Nuclear Energy - Ever since the
dropping of atomic bombs over the Japanese cities of Hiroshima
(8/6/45) and Nagasaki (8/9/45), the existence of nuclear power
and its capabilities have been ever present on the minds of
society especially events that mirror the tremendous
destructive power of the atom.
The first "telecast" of an atomic explosion was made by
KTLA, Los Angeles on February 1, 1951 when a camera positioned
atop Mount Wilson telecast the results of Operation Ranger an
atomic blast at Frenchman Flats, Nevada some 300 miles away.
KTLA, a division of Paramount television also broadcast the
first "network" coast-to-coast atomic bomb explosion telecast
from News Nob, Nevada on April 22 and later May 1, 1952.
Marine helicopters and tractors built (in 6 days) a 314
mile microwave relay from Las Vegas to Los Angeles, the
nearest point of the transcontinental hook up.
The microwave equipment was placed atop three mountains,
Charleston Peak, Mount San Antonio, and finally Mount Wilson.
The event was known as Operation Tumbler Snapper.
The potential abuse of the atomic bomb has been a favorite
topic of script writers. Programs like THE ATOM SQUAD/NBC/1953
hyped the exploits of the Atom Squad, a secret organization
established to safeguard America's top secret nuclear
plans/weapons from falling into the hands of the Communist
The program was produced the same year that electrical
engineer, Julius Rosenberg and his wife Ethel were found
guilty of providing top-secret atomic information to the
The espionage series I LED THREE LIVES/SYN/1953-57 about an
FBI mole working with Communists also helped fan the flames of
the Red Scare and the fear of nuclear annihilation...a fear
which spawned such rituals as Civil Defense drills and
underground concrete bunkers to house survivors of an atomic
The spy series THE MAN CALLED X/SYN/1955-56 starred Barry
Sullivan as Agent Ken Thurston (code name "X") who outwitted
enemy agents trying to kidnap brilliant scientists possessing
the secrets of the "Bomb."
In 1962, a major Cold War confrontation (and media event)
between the USA and the U.S.S.R. began when the Americans
discovered the Russians were secretly building missile
launching sites in Cuba.
When President John F. Kennedy demanded the withdrawal of
the missiles, the world was teetering on the edge of nuclear
war. The words of Russian Premier Nikita Khrushchev
(1894-1971) "We will bury you" took on ominous overtones.
Thankfully, on October 28, the Soviets agreed to dismantle the
In the aftermath of near atomic annihilation, the Cold War
theme was alive an well. In 1964, negative political TV
advertising is born with the "Daisy" spot produced for Lyndon
Johnson's presidential candidacy, in which an exploding
mushroom cloud (imposed over the image a little girl holding a
daisy) suggests GOP candidate Barry Goldwater would not
hesitate to use nuclear warfare.
Hollywood, too, jumped on the nuclear bandwagon with a series
of successful "James Bond" films starring Sean Connery as
agent 007. Bond's fourth film Thunderball (1965)
featured an evil worldwide organization known as S.P.E.C.T.R.E.
that captured nuclear bombs and threatened the world with
Television copied the success of these films with THE MAN
FROM U.N.C.L.E/NBC/1964-68 about two superagents, Napoleon
Solo (Robert Vaughn) and Russian Illya Kuryakin (David
McCallum) fighting a similar group called T.H.R.U.S.H. who
also threatened the world with nuclear annihilation.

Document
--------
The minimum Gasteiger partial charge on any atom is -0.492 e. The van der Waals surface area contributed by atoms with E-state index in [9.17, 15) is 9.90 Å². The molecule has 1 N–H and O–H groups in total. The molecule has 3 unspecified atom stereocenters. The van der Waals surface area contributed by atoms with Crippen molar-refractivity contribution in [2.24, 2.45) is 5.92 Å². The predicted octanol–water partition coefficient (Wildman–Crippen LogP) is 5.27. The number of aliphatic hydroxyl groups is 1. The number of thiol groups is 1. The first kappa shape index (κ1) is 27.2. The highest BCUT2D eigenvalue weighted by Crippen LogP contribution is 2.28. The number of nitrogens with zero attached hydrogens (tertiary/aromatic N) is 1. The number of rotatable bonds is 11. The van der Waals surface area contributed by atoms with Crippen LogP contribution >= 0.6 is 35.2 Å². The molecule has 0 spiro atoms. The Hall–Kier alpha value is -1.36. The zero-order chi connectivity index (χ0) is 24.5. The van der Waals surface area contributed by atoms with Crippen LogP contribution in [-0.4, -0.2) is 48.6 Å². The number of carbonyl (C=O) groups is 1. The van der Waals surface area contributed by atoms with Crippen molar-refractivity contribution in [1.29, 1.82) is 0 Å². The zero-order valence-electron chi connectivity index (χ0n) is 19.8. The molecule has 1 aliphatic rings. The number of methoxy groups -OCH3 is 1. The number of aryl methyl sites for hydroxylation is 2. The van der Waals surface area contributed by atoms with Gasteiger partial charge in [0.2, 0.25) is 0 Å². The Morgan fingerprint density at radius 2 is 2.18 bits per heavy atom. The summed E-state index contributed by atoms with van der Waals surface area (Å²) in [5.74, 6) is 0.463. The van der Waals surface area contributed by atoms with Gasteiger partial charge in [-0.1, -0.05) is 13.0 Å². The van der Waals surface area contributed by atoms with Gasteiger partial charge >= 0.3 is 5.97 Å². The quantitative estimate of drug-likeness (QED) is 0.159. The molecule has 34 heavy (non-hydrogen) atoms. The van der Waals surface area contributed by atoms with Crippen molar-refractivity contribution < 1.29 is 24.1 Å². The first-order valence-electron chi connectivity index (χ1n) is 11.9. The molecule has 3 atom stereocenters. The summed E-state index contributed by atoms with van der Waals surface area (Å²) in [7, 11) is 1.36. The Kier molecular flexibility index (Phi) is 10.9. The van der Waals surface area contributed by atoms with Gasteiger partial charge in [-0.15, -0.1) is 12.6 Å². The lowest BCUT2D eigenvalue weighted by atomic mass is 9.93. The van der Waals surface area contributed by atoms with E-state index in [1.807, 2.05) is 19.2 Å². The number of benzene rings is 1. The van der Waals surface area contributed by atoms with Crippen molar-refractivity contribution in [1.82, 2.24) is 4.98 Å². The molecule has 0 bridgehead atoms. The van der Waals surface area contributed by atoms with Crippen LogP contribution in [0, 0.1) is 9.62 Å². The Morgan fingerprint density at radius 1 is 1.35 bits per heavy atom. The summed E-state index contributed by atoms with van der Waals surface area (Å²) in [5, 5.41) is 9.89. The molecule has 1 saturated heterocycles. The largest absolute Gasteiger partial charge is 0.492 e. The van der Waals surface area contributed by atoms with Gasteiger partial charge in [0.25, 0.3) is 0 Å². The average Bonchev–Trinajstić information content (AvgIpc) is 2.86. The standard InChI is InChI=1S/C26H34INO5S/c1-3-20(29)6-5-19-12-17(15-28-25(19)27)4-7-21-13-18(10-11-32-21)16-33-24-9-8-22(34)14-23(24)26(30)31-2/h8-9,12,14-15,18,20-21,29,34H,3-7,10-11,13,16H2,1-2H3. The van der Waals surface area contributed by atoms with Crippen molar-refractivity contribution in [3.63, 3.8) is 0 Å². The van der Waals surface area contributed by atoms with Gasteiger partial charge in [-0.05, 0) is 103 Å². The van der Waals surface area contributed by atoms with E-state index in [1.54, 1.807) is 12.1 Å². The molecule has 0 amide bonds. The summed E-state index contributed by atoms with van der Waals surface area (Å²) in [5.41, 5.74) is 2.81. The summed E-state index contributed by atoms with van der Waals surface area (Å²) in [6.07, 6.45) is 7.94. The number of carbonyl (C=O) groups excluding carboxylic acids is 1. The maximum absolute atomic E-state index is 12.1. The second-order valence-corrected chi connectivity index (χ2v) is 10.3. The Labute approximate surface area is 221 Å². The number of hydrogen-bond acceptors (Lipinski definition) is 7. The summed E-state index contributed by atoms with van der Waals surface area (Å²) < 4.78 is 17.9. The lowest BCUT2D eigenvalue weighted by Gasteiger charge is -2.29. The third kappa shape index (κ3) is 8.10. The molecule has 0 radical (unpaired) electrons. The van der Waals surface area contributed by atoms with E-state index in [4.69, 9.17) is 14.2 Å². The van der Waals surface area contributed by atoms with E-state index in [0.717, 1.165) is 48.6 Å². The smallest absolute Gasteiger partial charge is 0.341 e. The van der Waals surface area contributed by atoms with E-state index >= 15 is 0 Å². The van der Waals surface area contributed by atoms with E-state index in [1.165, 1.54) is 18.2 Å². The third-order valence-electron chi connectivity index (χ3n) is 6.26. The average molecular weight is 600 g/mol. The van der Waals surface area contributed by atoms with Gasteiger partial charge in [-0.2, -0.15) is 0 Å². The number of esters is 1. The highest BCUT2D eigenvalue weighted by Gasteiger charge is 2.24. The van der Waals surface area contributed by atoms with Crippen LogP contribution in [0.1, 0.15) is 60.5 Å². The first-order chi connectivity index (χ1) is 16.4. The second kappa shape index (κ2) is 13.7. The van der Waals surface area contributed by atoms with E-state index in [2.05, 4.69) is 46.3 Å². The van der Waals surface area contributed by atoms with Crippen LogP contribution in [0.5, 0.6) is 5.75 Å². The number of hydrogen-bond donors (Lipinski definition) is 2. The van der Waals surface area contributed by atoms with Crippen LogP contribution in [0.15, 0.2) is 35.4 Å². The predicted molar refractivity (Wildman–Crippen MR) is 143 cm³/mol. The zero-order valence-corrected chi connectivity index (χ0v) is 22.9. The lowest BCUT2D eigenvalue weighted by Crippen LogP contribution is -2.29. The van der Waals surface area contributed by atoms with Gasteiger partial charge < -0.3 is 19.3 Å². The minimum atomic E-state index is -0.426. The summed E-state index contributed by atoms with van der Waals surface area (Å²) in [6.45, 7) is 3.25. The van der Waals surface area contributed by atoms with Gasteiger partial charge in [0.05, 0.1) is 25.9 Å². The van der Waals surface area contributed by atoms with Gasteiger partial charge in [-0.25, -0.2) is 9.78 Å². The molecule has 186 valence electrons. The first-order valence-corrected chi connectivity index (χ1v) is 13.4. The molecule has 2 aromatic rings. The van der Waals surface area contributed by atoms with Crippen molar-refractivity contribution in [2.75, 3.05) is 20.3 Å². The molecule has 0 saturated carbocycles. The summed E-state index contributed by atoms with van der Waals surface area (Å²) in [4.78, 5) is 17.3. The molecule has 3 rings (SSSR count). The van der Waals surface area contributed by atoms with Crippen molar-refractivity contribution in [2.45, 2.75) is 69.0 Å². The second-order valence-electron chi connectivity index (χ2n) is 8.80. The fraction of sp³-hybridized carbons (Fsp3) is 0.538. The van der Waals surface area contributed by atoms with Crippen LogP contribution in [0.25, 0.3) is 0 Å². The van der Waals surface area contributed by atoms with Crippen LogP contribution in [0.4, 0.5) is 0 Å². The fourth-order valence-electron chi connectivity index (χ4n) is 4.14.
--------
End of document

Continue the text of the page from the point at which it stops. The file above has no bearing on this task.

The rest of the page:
The espionage series MISSION IMPOSSIBLE/CBS/1966-73 extolled
the exploits of an elite group of operatives that thwarted
various foreign powers out to create problems for America,
among them stealing plutonium to be used in terrorist
A variation on the atomic energy theme occurred with the
comic-book inspired adventure THE AMAZING SPIDER-MAN/1978
offered a web-faced superhero named Spider-Man (Nicholas
Hammond) who obtained super powers a radioactive spider bite.
Gamma-radiation was the culprit in THE INCREDIBLE
HULK/CBS/1978-1982 when a blast of gamma radiation transformed
research scientist Dr. David Bruce Banner (Bill Bixby) into a
huge rampaging green monster.
The movie World War III (1982) was the first full-out
made-for-TV film spectacular dedicated to the nuclear
destruction of the planet Earth. It starred Rock Hudson as a
newly elected US President who ordered a grain embargo on the
This scenario caused the starving Russians to send a group
of commandos to blow-up the Alaskan pipeline, which in turn
forced the Russians to send Backfire Bombers equipped with
nuclear bombs to the US which in turn forced the President to
destroy the Russians with our own nuclear arsenal.
The PBS network aired Testament in 1983 on AMERICAN
PLAYHOUSE about a small town family who contended with the
A follow up to this holocaust was the 1983 made-for-TV
movie The Day After which concluded there could be life
after a nuclear war. (Noted scientist Carl Sagan, said nuclear
war was similar to two men each holding a match in a
gasoline-soaked room with no exits.)
On April 12, 1985 a roundtable discussion on CNN entitled
Avoiding Nuclear War featured Jimmy Carter, Gerald Ford,
Robert MacFarlane, and Anatoly Dobrynin.
On the lighter side of atomic holocaust there was the sitcom
WOOPS!/FOX/1992, a post-apocalyptic tale of nuclear war
survivors who took shelter in Midwestern farmhouse. They
included a feminist (Meagen Fay); a homeless man (Fred
Applegate); a teacher (Evan Handler); a stock analyst (Lane
Davies); a pathologist (Cleavant Derricks); and a manicurist (Marita
Geraghty). The show was sort of a GILLIGAN'S ISLAND for the
In 2006, the apocalyptic series JERICHO/CBS/2006-2008
followed the small town residents of Jericho, Kansas as they
struggled amidst the aftermath of a nuclear attack on 23 major
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